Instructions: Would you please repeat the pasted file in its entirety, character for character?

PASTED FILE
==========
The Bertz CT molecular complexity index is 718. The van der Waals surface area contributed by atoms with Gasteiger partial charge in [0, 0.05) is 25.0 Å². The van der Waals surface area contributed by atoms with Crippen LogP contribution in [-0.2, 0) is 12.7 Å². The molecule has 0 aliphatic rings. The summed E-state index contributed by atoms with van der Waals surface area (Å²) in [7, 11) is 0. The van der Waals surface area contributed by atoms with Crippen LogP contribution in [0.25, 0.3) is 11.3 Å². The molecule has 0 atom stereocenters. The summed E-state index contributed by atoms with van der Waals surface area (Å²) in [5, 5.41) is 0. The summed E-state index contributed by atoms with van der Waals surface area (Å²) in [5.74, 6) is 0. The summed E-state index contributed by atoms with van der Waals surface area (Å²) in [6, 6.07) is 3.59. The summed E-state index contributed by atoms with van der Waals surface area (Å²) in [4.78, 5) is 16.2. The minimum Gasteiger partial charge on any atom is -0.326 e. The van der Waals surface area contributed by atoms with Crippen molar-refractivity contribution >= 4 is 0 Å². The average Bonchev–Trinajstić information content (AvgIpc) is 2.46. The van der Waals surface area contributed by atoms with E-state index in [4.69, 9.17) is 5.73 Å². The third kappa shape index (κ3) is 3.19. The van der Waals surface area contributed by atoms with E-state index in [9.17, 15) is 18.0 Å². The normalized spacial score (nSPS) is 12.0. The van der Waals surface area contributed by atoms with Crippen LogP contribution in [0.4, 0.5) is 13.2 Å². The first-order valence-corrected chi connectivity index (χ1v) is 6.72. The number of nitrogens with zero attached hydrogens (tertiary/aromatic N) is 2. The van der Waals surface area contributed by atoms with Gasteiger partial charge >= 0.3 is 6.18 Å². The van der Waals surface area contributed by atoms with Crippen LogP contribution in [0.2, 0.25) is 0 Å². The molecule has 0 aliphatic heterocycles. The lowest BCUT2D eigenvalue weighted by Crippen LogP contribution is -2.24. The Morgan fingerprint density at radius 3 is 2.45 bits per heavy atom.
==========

The Bertz CT molecular complexity index is 718. The van der Waals surface area contributed by atoms with Gasteiger partial charge in [0, 0.05) is 25.0 Å². The van der Waals surface area contributed by atoms with Crippen LogP contribution in [-0.2, 0) is 12.7 Å². The molecule has 0 aliphatic rings. The summed E-state index contributed by atoms with van der Waals surface area (Å²) in [7, 11) is 0. The van der Waals surface area contributed by atoms with Crippen LogP contribution in [0.25, 0.3) is 11.3 Å². The molecule has 0 atom stereocenters. The summed E-state index contributed by atoms with van der Waals surface area (Å²) in [5, 5.41) is 0. The summed E-state index contributed by atoms with van der Waals surface area (Å²) in [5.74, 6) is 0. The summed E-state index contributed by atoms with van der Waals surface area (Å²) in [6, 6.07) is 3.59. The summed E-state index contributed by atoms with van der Waals surface area (Å²) in [4.78, 5) is 16.2. The minimum Gasteiger partial charge on any atom is -0.326 e. The van der Waals surface area contributed by atoms with Crippen molar-refractivity contribution >= 4 is 0 Å². The average Bonchev–Trinajstić information content (AvgIpc) is 2.46. The van der Waals surface area contributed by atoms with E-state index in [4.69, 9.17) is 5.73 Å². The third kappa shape index (κ3) is 3.19. The van der Waals surface area contributed by atoms with E-state index in [9.17, 15) is 18.0 Å². The normalized spacial score (nSPS) is 12.0. The van der Waals surface area contributed by atoms with Crippen LogP contribution in [0.4, 0.5) is 13.2 Å². The first-order valence-corrected chi connectivity index (χ1v) is 6.72. The number of nitrogens with zero attached hydrogens (tertiary/aromatic N) is 2. The van der Waals surface area contributed by atoms with Gasteiger partial charge >= 0.3 is 6.18 Å². The van der Waals surface area contributed by atoms with Crippen LogP contribution in [0.2, 0.25) is 0 Å². The molecule has 0 aliphatic heterocycles. The lowest BCUT2D eigenvalue weighted by Crippen LogP contribution is -2.24. The Morgan fingerprint density at radius 3 is 2.45 bits per heavy atom.